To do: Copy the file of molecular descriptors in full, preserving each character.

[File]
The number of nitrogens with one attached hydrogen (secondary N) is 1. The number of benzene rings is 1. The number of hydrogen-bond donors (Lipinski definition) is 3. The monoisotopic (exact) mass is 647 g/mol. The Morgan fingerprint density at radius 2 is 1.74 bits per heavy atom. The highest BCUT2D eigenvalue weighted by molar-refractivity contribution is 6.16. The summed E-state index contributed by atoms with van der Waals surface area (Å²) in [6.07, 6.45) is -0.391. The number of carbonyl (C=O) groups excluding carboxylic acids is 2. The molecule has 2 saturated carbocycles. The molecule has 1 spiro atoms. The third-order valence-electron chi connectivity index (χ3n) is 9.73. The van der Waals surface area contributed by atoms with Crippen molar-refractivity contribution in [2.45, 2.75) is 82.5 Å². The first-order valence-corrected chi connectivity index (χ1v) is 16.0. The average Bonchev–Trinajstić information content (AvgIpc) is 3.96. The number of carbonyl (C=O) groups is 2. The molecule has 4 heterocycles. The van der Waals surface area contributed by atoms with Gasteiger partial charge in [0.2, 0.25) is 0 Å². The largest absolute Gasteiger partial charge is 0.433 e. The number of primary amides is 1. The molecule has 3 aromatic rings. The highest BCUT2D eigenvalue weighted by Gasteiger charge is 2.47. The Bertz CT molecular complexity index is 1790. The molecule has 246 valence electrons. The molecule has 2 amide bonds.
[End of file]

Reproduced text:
The number of nitrogens with one attached hydrogen (secondary N) is 1. The number of benzene rings is 1. The number of hydrogen-bond donors (Lipinski definition) is 3. The monoisotopic (exact) mass is 647 g/mol. The Morgan fingerprint density at radius 2 is 1.74 bits per heavy atom. The highest BCUT2D eigenvalue weighted by molar-refractivity contribution is 6.16. The summed E-state index contributed by atoms with van der Waals surface area (Å²) in [6.07, 6.45) is -0.391. The number of carbonyl (C=O) groups excluding carboxylic acids is 2. The molecule has 2 saturated carbocycles. The molecule has 1 spiro atoms. The third-order valence-electron chi connectivity index (χ3n) is 9.73. The van der Waals surface area contributed by atoms with Crippen molar-refractivity contribution in [2.45, 2.75) is 82.5 Å². The first-order valence-corrected chi connectivity index (χ1v) is 16.0. The average Bonchev–Trinajstić information content (AvgIpc) is 3.96. The number of carbonyl (C=O) groups is 2. The molecule has 4 heterocycles. The van der Waals surface area contributed by atoms with Gasteiger partial charge in [0.2, 0.25) is 0 Å². The largest absolute Gasteiger partial charge is 0.433 e. The number of primary amides is 1. The molecule has 3 aromatic rings. The highest BCUT2D eigenvalue weighted by Gasteiger charge is 2.47. The Bertz CT molecular complexity index is 1790. The molecule has 246 valence electrons. The molecule has 2 amide bonds.